529 Savings Plans: An Easy Way to Help Bring College Within Reach

Many parents start saving for college as soon as their children are born. It’s little wonder. Tuition plus room and board costs put college out of reach for many high school graduates.

The College Board’s Trends in College Pricing survey reports that 2018-2019 tuition fees and room and board for a four-year public college are $90,000. Costs for private non-profit colleges are about $200,000. Add in some of the costs NerdWallet says many students forget — like paying for laptops, social activities, study abroad, transportation and extra classes and the importance of starting to save early becomes more imperative. Unfortunately, according to Sallie Mae’s study How America Saves for College, most parents only saved an average of $18,135.

As an employer, you can make your employees’ saving efforts for their children’s educational futures more successful by providing easy access to 529 college savings plans with payroll deduction and matching contributions.

A 529 plan is a tax-advantaged savings plan sponsored by states, state agencies or education and authorized by Section 529 of the Internal Revenue Code. Funds invested in the account grow on a tax-deferred basis and distributions are tax-free when used to pay for qualified expenses at any eligible public, private, two- or four-year college.

There are two types of 529 plans: prepaid tuition plans and education savings plans — although some states only offer one of them.

With a prepaid tuition plan, the account holder purchases units or credits at a participating public/in-state college or university to put toward future tuition and fees.

Prepaid plans are not guaranteed by the federal government, although some state governments guarantee the money paid into the prepaid tuition plans.

An education savings plan is an investment account that can be used to pay for future qualified higher education expenses, such as tuition, mandatory fees and room and board. The funds generally can be used at any U.S. college or university — and some non-U.S. college and universities also qualify. Education savings plans also can be used to pay tuition costs up to $10,000 each year at any public, private or religious elementary or secondary school.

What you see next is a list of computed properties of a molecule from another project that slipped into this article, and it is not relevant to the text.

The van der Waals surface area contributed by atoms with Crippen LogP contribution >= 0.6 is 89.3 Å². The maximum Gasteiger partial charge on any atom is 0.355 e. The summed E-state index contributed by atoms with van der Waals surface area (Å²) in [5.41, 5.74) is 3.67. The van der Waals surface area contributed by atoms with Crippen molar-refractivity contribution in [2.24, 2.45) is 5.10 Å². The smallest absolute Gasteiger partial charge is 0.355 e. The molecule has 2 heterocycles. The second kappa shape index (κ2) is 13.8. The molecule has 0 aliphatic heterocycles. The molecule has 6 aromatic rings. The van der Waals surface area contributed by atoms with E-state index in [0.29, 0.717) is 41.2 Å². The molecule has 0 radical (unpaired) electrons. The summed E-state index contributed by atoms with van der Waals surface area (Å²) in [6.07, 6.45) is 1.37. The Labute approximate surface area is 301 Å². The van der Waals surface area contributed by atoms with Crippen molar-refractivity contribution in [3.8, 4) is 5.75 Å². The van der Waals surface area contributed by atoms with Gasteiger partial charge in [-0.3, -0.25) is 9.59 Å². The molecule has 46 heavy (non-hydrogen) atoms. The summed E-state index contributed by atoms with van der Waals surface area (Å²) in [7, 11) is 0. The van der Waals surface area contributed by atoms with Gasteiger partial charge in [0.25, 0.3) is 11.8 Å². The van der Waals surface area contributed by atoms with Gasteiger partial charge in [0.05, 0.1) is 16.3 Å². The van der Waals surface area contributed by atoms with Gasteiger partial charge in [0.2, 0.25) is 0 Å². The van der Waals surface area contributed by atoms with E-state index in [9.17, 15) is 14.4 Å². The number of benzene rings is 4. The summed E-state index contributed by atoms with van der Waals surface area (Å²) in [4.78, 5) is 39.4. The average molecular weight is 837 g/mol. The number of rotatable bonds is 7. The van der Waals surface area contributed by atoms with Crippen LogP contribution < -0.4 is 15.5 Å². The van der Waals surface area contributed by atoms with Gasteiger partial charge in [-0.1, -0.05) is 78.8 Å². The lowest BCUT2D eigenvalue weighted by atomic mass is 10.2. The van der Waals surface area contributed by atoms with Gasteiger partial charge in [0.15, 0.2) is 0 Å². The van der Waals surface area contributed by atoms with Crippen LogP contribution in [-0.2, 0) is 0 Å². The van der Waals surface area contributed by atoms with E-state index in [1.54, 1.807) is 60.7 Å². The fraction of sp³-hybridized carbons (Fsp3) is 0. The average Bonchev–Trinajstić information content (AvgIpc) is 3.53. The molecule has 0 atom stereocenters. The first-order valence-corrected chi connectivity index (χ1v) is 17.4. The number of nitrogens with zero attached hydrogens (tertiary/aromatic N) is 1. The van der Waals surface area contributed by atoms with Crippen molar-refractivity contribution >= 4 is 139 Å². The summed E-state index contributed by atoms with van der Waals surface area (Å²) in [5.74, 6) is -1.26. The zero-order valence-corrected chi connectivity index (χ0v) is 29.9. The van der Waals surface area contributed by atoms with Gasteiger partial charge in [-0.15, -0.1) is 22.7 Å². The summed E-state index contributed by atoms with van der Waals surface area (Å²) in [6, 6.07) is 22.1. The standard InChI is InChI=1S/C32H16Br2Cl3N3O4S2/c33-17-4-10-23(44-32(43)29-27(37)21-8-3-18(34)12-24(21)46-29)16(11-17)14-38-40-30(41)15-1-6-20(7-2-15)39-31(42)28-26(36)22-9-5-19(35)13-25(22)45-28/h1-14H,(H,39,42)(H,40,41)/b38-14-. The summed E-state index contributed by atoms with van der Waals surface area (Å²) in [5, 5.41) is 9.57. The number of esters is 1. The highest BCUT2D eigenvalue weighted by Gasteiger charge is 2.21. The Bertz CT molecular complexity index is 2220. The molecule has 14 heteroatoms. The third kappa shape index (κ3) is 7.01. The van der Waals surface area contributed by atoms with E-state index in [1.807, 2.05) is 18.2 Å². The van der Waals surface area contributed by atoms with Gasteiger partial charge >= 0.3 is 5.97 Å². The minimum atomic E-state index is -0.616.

A 529 Plan as an Employee Benefit

An employer-sponsored 529 plan is funded with after-tax money. When choosing a plan, it’s important to review the fees and investment options offered by the employer-sponsored 529 plan before enrolling.

Remember, a 529 account is not just for parents whose children might go to college. Grandparents, aunts and uncles or anyone who wants to help a family save for an education can set up and contribute to a fund. An employee also can set up a personal 529 so they can return to school. Another perk is your employees will have access to their plans even if they leave their job.

Employees should know that if they receive matching contributions to their 529 plan, they will owe federal and state income taxes on the amount contributed. However, there is federal legislation pending that would allow employer 529 plan contributions to be excluded from the employee’s gross income.

Tax Breaks for Matching Contributions

You can offer to tie payroll deductions to an employee-sponsored 529 plan and choose to match a portion of what your employees put into the account to help them reach their goal more quickly.

A new bill introduced in Congress, the 529 Expansion and Modernization Act of 2019 [S. 220], would allow an exclusion from income on federal income tax returns for employer contributions to 529 plans.

Six states already allow companies to earn a state income tax credit or deduction if they offer 529 plans and matching employee plan contributions. These states include Arkansas, Colorado, Illinois, Nevada, Utah and Wisconsin. Nevada, for example, offers companies a 25 percent tax credit for 529 plan contributions with an $800-per-employee tax credit per year. 

For help setting up an employer-sponsored 529 plan, please contact us.

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